Case study: Homosexuality and the law


homosexuality

Russia is one place were persecution of homosexuals continues

Attitudes to homosexuality is another area where social values have changed considerably in recent times. Not that long ago homosexuality was considered so immoral and shameful that it was a criminal offence. This negative attitude was largely predicated on religious values and teachings. The traditional Christian view was that homosexuality was against God’s natural order and contrary to the obvious purpose of marriage, which was the procreation of children. Laws against homosexual activity were common, though they focused almost entirely on male homosexuality (British legislators did not believe lesbianism was likely or even physically possible). England’s Buggery Act, which dated back to 1533, declared male homosexuality a capital offence, a status it retained until 1861. Australian colonial governments adopted England’s anti-homosexuality laws and they continued in place after Federation.


Changing values in the mid-20th century gave rise to a push for law reform. As society became more secular and religious teachings less dominant, public support for strict punishments for sexual conduct began to dwindle. A greater understanding of psychology and physiology saw homosexuality recognised as a variation in behaviour rather than an aberration or sinful conduct. Homosexuals themselves, once forced to suppress their sexuality, began to speak openly about their situation – and against the laws that affected them. Gay men and women began to appear more frequently in popular culture, bringing them into mainstream society and challenging public perceptions and paranoia. One pivotal moment came in 1972 when high-rating TV drama Number 96 introduced Don Finlayson as the first gay character on an Australian television series. Played by Joe Hasham, Finlayson became a popular character on the hit series

In Australia, the first steps to decriminalise homosexuality began with the formation of pressure groups in the late 1960s. South Australia became the first state to permit homosexuality between consenting adults (1975) followed by the ACT (1976) Victoria (1981) New South Wales (1984) Northern Territory (1984) and Western Australia (1989). Tasmania remained the ‘last bastion’ of anti-homosexual legislation. Homosexual acts were specifically outlawed in Tasmanian statutes, although this law was rarely used. The last charges under the law were laid in 1985, against an ‘offender’ having sex with another man in a car (he received an eight-month prison term). Despite never being policed, the legislation remained into the mid-1990s, even though one of Tasmania’s newly elected Federal Senators, Doctor Bob Brown, was himself gay.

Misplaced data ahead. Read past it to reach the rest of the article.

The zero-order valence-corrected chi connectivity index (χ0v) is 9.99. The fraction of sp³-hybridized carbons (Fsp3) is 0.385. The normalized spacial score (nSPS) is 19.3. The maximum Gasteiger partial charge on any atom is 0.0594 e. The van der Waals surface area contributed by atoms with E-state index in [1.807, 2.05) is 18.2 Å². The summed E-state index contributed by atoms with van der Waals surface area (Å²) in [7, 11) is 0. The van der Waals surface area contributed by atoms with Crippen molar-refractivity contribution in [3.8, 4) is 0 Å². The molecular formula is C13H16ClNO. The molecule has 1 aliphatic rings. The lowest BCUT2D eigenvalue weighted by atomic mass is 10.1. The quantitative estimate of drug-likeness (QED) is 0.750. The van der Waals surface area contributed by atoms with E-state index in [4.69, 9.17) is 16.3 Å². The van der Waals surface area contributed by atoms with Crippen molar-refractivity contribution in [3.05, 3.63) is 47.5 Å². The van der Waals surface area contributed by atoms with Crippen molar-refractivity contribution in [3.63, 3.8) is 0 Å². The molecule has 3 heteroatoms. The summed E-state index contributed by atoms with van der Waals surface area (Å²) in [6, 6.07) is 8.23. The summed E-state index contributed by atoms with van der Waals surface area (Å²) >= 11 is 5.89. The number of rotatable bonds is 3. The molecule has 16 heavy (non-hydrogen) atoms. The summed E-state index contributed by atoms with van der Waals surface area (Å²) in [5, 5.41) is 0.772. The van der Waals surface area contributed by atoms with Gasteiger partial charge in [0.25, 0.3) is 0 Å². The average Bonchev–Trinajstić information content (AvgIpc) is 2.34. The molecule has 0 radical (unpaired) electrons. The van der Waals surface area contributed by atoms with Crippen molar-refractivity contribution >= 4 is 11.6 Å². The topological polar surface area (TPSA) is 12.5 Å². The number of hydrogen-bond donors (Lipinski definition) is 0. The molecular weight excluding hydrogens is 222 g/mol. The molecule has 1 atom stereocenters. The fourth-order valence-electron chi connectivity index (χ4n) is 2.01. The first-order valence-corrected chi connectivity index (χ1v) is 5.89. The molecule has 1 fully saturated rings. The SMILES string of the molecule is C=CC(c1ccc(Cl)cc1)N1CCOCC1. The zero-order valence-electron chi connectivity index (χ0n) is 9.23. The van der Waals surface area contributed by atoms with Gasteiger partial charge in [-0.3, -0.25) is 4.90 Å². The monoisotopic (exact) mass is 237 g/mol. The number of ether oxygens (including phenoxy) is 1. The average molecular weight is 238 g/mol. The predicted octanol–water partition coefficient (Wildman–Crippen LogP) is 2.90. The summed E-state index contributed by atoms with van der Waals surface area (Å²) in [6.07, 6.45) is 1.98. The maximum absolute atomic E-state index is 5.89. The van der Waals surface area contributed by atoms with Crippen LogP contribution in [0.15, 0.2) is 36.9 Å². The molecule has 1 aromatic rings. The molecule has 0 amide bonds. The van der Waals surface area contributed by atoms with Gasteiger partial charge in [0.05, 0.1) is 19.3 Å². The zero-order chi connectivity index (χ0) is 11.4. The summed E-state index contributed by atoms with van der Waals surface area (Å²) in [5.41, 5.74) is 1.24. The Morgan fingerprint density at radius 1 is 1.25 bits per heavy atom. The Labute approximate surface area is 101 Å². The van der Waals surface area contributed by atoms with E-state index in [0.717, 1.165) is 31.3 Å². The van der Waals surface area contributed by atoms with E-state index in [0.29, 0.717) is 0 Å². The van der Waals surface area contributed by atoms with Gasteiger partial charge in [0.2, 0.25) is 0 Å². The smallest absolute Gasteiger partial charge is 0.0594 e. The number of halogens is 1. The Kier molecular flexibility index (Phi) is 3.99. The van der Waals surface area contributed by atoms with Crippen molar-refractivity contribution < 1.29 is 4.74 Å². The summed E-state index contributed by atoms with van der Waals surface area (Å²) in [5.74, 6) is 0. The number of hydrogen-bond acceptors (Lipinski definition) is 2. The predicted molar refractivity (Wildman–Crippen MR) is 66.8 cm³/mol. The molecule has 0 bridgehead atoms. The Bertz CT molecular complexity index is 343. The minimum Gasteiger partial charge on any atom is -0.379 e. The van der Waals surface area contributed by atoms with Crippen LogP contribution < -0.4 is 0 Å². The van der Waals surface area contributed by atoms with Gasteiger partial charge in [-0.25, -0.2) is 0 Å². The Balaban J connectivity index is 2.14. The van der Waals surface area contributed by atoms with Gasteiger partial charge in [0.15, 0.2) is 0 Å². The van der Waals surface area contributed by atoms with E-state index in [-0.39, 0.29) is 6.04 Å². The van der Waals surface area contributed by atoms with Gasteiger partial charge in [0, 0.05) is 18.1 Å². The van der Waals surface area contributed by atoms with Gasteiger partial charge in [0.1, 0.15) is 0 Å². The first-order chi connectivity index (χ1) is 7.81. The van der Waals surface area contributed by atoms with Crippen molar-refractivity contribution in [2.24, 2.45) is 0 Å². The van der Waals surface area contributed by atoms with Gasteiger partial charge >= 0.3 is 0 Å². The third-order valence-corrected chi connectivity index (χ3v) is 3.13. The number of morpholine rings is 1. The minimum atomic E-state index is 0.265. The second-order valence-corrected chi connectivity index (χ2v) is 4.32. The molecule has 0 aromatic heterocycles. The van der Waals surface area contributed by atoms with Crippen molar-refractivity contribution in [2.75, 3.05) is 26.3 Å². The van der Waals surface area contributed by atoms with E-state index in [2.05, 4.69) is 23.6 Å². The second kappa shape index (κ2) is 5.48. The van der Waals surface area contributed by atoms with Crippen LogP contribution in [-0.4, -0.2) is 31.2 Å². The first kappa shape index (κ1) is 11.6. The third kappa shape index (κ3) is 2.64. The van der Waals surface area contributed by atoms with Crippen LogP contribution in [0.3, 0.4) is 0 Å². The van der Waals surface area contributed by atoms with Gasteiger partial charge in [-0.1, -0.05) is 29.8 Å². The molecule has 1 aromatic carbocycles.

However while decriminalising homosexuality simply requires the amendment of various state criminal codes, legalising same-sex marriages is a more difficult undertaking. Consideration must be given to if and how same-sex couples can access the same rights and benefits enjoyed by heterosexual partners. This includes but is not limited to things such as tax benefits, combined health insurance, joint ownership of property, joint bank accounts and access to welfare payments. Parenting rights such as access to IVF, adoption, surrogacy, ‘baby bonus’ payments, family tax payments, education and so on must be accommodated in new and existing legislation. And if same-sex marriages break down, the law must accommodate separation, divorce, division of property, access to the Family Court, child custody, access rights and maintenance payments.



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